So the strike didn’t impact the trip, but it did impact the writing. I, for one, would have never been able to finish writing the book in time for our publication date if I had still been working full time at My Name is Earl in November and December of 2007.

The on-time publication of the Ridiculous Race was one benefit of the strike that the press repeatedly refused to report on.

SH: Without the strike, we never would’ve finished the manuscript on time-we were way, way behind when the studios and the WGA colluded to give us an unscheduled vacation.

We might’ve been the only writers in LA who were happy about it. Not that writing in any way took away from my nonstop effort to bring labor justice to Hollywood.

There’s an obvious connection to CBS’s Amazing Race while diverting heavily from the Bruckheimer concept (no planes, a bottle of Scotch for the winner, no Road Blocks). Do you think you could beat TAR teams given the chance?

Vali riding a Segway in Paris

VC: I’ve actually never seen an entire episode of the Amazing Race. What I’ve seen seems like less of a travel show and more of a which-camera-crew-aided-team-can-make-it-to-the-airport first.

Since I’m habitually late to the airport, I seriously doubt I could beat any of the TAR teams.

SH: Part of our pitch for the book was pointing out that as soon as you have cameras, you’ve changed the situation, and taken a lot of the fun out. One lanky guy alone in the Mongolian wilderness is a lot different than a heavily insured guy and a camera crew out in the Mongolian wilderness.

I’d argue that the first situation makes for much better comedy, but admittedly it’s pretty hard to make a TV show without cameras. Former Amazing Race champion BJ Averell was in college with me; I would not wish to compete against him in a contest of antics.

I think if Vali and I were on The Amazing Race, we’d spend most our time playing pranks on our cameraman.

While traveling under the clock, did you feel you got to truly “experience” the places you visited? Where would you like to go back and explore some more?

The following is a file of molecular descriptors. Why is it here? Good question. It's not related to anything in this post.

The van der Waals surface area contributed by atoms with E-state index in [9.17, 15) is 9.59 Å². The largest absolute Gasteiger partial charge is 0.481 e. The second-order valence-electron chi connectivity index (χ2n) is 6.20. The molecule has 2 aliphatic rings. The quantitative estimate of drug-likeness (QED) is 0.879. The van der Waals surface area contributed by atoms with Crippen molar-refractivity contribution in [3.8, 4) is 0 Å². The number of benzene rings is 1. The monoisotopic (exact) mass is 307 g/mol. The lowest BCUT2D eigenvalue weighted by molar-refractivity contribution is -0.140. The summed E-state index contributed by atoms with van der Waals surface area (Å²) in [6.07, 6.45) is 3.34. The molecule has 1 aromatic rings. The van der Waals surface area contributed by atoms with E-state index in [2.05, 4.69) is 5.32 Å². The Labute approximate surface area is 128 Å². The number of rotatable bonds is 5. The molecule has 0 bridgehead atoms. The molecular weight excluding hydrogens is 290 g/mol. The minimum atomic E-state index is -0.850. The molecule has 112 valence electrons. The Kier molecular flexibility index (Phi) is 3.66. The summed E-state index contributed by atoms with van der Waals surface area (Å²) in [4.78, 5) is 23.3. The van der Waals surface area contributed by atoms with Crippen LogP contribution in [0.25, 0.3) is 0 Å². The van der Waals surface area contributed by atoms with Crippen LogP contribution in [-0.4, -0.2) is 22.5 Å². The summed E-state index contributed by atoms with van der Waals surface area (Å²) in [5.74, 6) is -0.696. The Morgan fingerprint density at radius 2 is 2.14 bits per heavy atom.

SH: Oh, I think 3 days is more than enough time to fully experience China. I had the place figured out after about six hours.

I am only joking of course! Part of the fun of this book was trying to consume as much “experience” as possible, a challenge which very nearly caused me to die of exhaustion.

I’m sure it was annoying to many of the people whose paths I crossed, too:

Sailor: Uh, I just work here man. I’m changing the ballast water.
Sailor: Maybe you should go take a nap.

VC: I definitely did not get to truly experience the places I visited. Early on in the race, when I was in Mexico I realized that I was wasting this wonderful opportunity to see the world because I was going too fast.

So I slowed things down a little bit. But even then, I never spent as much time as I wanted in a single place. Hopefully, I’ll have a chance to go back to every place I visited during the Ridiculous Race.

However if I had to pick a favorite region, it would be the Middle East. It’s the place I’ve read so much about, but actually knew so little about.

My night accidentally spent in Palestine, with a bunch of basketball players, watching army flares and floating in the Dead Sea will always be one of the most memorable nights of my life.